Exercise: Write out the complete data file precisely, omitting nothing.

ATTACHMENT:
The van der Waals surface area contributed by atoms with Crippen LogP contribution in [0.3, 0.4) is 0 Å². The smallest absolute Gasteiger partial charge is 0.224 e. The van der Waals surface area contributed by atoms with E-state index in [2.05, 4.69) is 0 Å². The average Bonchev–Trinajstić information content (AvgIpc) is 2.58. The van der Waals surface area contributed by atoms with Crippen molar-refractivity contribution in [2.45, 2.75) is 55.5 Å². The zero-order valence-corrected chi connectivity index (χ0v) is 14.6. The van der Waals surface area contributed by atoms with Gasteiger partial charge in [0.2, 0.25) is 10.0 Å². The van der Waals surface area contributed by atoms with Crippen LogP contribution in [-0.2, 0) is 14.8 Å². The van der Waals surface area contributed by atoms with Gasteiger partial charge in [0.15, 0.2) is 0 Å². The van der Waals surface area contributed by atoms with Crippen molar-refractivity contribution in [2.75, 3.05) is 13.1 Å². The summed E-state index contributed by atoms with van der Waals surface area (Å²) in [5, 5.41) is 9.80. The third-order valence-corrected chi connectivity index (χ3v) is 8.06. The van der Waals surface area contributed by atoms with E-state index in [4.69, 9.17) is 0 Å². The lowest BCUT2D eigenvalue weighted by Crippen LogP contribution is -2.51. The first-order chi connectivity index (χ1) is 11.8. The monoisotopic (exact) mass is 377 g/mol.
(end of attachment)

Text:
The van der Waals surface area contributed by atoms with Crippen LogP contribution in [0.3, 0.4) is 0 Å². The smallest absolute Gasteiger partial charge is 0.224 e. The van der Waals surface area contributed by atoms with E-state index in [2.05, 4.69) is 0 Å². The average Bonchev–Trinajstić information content (AvgIpc) is 2.58. The van der Waals surface area contributed by atoms with Crippen molar-refractivity contribution in [2.45, 2.75) is 55.5 Å². The zero-order valence-corrected chi connectivity index (χ0v) is 14.6. The van der Waals surface area contributed by atoms with Gasteiger partial charge in [0.2, 0.25) is 10.0 Å². The van der Waals surface area contributed by atoms with Crippen LogP contribution in [-0.2, 0) is 14.8 Å². The van der Waals surface area contributed by atoms with Gasteiger partial charge in [0.15, 0.2) is 0 Å². The van der Waals surface area contributed by atoms with Crippen molar-refractivity contribution in [2.75, 3.05) is 13.1 Å². The summed E-state index contributed by atoms with van der Waals surface area (Å²) in [5, 5.41) is 9.80. The third-order valence-corrected chi connectivity index (χ3v) is 8.06. The van der Waals surface area contributed by atoms with E-state index in [4.69, 9.17) is 0 Å². The lowest BCUT2D eigenvalue weighted by Crippen LogP contribution is -2.51. The first-order chi connectivity index (χ1) is 11.8. The monoisotopic (exact) mass is 377 g/mol.